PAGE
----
back of the house

Meet Ruth Allman - Alaskan Sourdough Specialist

By | December 01, 2017
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Ruth Allman seated at vanity, with hand mirror, bedroom, House of Wickersham. (Alaska State Library, Collection, ASL-P277-021-001)

I was first introduced to Ruth Allman, Alaska sourdough expert, in a Walmart.

I can’t say I’m especially proud or ashamed of this fact, (and actually, Ms. Allman passed away in late September of 1989, 4 years before Walmart expanded into Alaska). We had just moved to the 49th state and I was in need of some last minute Christmas gifts. The tangerine cover of Alaska Sourdough caught my eye, and instead of sending it to a friend, as planned, I ended up keeping it for myself. Ruth and my introduction, one-sided as it was, seemed meant to be. Or so believes every literary fan of a beloved author.

Alaska Sourdough, first published in 1976, remains one of the bestselling books about Alaska, written by an Alaskan. You’ll find it in Walmart and on Amazon, yes, but also in many, if not most, area tourist and museum shops. Ruth’s Alaskan hotcakes, or “the hairychested cousin of crepes Suzette,” as she calls them, have been featured in Outside magazine and countless other print and digital publications over the past forty years.

In Juneau, prior to the book’s publication, Ruth Coffin (later Allman) was already a household name. Niece of territorial judge James Wickersham, who had a hand in nearly every policy that shaped Alaska during the first half of the 20th century, it is Ruth who is most credited with preserving and sharing his invaluable historical narrative as it was passed down to her. She also shared her own experience of life on the Alaska frontier. In both accounts, sourdough played an essential and celebrated role.

At the time I first encountered her cookbook, I was already a sourdough enthusiast. I had made my first “starter” — the literal “sour dough,” or fermenting, living, natural yeast-filled goo that you “feed” regularly to give rise to your baked goods — a few years earlier, and brought it with me to Alaska. So when I noticed right away that Ruth routinely capitalized the word “Sourdough” in her stories and recipes, describing it as a “magic food,” a “miracle worker,” and a “protein dynamo!” I knew I was in good hands (fermentation nerds, unite!).

Yet for all of her Alaskan pride and zealous descriptions, she notes that sourdough, or “levain” (natural leavener) is historically an international pioneer food, not unique or original to Alaskan pioneers by any stretch. However, as Ruth points out, what does make Alaska sourdough unique, and has contributed to its becoming such a hallmark of Alaska history and culture, is the great degree to which it was relied upon for survival.

Ruth grew up with her aunt and uncle, and was a teacher in Juneau in the 1930s, but it was when she married Jack Allman in 1946 and moved to the more remote Excursion Bay that she got to experience frontier life in earnest. There, where supplies and transportation were limited, she understood the appeal of a rising agent that was affordable and easy to transport and store in the cold — and could be regenerated with flour and water alone. Her husband Jack, a travelled and tested frontiersman, “was an expert [in using sourdough] and a patient teacher,” she writes, “He had many years of experience using sourdough, and was a great admirer of its qualities. He had become dependent on it and it had become a way of life for him.”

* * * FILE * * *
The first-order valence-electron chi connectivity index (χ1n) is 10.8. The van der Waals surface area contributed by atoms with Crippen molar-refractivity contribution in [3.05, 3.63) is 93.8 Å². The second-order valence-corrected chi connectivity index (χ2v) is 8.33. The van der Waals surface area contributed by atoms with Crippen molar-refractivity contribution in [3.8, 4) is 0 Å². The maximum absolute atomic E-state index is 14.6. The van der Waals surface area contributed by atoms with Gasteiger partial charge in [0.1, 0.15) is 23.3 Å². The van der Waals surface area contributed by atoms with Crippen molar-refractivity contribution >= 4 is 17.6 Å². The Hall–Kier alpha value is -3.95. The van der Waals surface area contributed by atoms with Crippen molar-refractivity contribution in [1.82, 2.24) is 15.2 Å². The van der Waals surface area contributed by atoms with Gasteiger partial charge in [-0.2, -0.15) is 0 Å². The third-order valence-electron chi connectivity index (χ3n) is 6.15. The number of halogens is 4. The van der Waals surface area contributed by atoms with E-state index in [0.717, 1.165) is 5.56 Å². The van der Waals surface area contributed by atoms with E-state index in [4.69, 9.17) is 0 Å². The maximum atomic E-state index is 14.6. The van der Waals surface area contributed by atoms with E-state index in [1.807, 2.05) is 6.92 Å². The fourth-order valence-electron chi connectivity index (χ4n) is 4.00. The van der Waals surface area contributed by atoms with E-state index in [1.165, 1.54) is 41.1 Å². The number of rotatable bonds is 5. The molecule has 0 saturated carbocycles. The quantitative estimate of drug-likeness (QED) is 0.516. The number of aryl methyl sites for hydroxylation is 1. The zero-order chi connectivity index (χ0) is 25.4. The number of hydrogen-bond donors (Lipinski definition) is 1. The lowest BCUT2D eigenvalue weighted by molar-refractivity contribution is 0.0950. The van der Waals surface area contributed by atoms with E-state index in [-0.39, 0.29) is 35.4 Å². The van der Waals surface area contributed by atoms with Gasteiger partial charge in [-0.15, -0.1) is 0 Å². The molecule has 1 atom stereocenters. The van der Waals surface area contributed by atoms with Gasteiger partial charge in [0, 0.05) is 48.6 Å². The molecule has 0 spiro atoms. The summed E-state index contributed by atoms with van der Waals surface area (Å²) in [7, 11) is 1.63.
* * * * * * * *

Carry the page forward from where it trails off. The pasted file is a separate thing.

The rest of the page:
She notes that there were no sourdough cookbooks back then, and recipes, often passed down orally, varied widely between individuals. No one thought to put together a cookbook, it seems, because one’s sourdough, and methods of using it, constituted a revered, personal ritual of sorts. Like the way you make your own coffee or scrambled eggs.

Alaska Sourdough is a quick, surprisingly fun read, full of hilarious sayings and anecdotes about pioneering life. Anyone who has read it (and yes, you will quickly find yourself engrossed in Ruth’s neat, loopy scrawl. Did I mention the entire book is hand written?) can tell you that it’s not because it is meticulously organized, exhaustive, and full of beautiful photographs in the manner of modern cookbooks. Admittedly, while several of the excellent recipes remain in steady rotation in our kitchen, the measurements and instructions sometimes require a little creative interpretation. Instead, its charm, and what sets it apart from other folksy cookbooks of the time, lies in the way Ruth invites us so warmly and viscerally into her cabin kitchen. A talented historian, she not only connects us to a unique time and culinary tradition, but manages to articulate that sense of the pioneering, frontier spirit embedded in Alaska culture today.

Reading about and using “the real stuff by a real Alaskan” (as asserted on the cookbook cover) still makes me feel like a “real Alaskan”, even if an amateur one. As Robert Farrar Capon reflects in his cookbook Supper of the Lamb, “The world may or may not need another cookbook, but it needs all the lovers [and] amateurs it can get.” So let us raise a be-syruped fork to amateur and enthusiastic home cooks; to written words, with their living, regenerative qualities; and to a great Alaskan, Ruth Allman, forever immortalized and ready to acquaint and reacquaint us with Alaska sourdough.

> You can learn more about Ruth by visiting the House of Wickersham in Juneau, Alaska, where Ruth’s family’s heritage is preserved and shared with the public.

Ruth Allman, at the head of the dining room table inside the House of Wickersham. (Alaska State Library, Collection, ASL-P01-3746)
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